If you stood on the plateau of Farin Ruwa community, if you did not hear it but only saw it, it might appear as white smoke burning up the cliff. Of the 36 billion cubic metres of water running through Nasarawa State, none intrigues more than the Farin Ruwa Waterfalls, one of the highest in Africa.
Located at the border of Nasarawa and Plateau States, at the line between the local government areas of Wamba and Bokkos, the waterfalls crashes down a height of 150 metres and, in the rainy season, has a width of 50 metres. Higher than the famed Victoria Falls’ 108 metres, the Farin Ruwa water falls with so much force that it turns white, and so earned the name “Farin Ruwa”—Hausa for “white water.”
The water, which begins on the Jos plateau, was found in the 1950s by British colonialists, who proceeded to secure the area as the Marhai Forest Reserve. Construction of access roads began in 1999. The mountainous environment induces heavy rainfall in the rainy season, with a resultant great volume of water cascading down the cliff, and ensures that the dry season is brief.
The Farin Ruwa Waterfalls is listed by the United Nations World Tourism Organization. Only an hour and 30 minutes away from the Abuja International Airport, there is a real promise of the waterfalls becoming a major centre of attraction for visitors.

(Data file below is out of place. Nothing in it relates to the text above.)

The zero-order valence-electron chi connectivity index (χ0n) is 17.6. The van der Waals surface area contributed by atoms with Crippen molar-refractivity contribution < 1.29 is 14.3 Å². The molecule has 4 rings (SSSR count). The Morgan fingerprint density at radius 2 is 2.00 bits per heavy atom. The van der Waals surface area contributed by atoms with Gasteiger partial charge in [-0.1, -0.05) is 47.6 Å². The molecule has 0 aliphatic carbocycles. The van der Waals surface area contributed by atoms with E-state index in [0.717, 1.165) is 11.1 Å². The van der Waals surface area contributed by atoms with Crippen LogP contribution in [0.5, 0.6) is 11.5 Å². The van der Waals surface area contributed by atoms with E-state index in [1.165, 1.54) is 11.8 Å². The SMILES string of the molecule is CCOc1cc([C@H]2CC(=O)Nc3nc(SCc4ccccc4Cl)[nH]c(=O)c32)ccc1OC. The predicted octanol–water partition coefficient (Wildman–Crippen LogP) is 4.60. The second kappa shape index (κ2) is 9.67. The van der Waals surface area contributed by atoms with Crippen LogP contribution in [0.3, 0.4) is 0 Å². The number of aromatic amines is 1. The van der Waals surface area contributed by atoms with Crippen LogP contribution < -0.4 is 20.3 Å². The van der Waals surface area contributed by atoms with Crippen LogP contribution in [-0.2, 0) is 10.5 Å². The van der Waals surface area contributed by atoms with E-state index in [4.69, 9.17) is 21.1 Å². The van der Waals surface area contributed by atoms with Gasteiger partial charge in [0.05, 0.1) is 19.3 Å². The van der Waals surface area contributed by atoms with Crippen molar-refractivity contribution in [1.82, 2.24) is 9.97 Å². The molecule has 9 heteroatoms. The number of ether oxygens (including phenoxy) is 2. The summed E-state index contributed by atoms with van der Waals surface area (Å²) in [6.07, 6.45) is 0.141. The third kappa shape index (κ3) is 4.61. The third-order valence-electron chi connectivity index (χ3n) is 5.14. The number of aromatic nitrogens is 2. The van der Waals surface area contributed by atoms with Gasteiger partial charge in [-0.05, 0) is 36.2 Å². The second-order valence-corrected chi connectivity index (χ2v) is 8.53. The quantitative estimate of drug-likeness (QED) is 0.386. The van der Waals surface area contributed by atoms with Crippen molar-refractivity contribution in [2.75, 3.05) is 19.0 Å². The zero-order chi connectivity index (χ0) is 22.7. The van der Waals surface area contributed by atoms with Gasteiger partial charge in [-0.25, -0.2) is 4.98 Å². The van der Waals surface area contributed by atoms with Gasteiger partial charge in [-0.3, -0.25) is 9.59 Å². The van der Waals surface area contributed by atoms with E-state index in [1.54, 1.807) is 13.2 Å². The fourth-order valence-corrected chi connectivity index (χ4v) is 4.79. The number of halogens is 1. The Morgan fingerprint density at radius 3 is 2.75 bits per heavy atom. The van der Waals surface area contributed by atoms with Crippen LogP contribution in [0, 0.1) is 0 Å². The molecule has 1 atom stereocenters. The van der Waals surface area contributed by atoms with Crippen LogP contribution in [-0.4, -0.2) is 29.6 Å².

Otosirieze Obi-Young is a writer, editor, journalist, and curator. He is Editor of Folio Nigeria, where he profiles innovators and facilitators in culture: business, art, photography, music, activism, health, food. He has vast experience working in literature. He has sat on the judging panels of The Gerald Kraak Prize and of The Morland Writing Scholarship. He is an editor at 14, Nigeria's first queer art collective, and Curator at The Art Naija Series, a sequence of e-anthologies exploring different aspects of Nigerianness. For three years, Nov. 2016 to Apr. 2020, he led the transformation of the literary blog Brittle Paper into a continental powerhouse, ideating and administering The Brittle Paper Awards, the first by an African publication. His work in queer advocacy has been profiled in Literary Hub. In 2019, he won The Future Awards Africa Prize for Literature. In 2020, he was named among "The 100 Most Influential Young Nigerians." He completed a collection of short stories in 2016 and his novel in 2020. Find him on otosirieze.com or on Twitter & Insta: @otosirieze.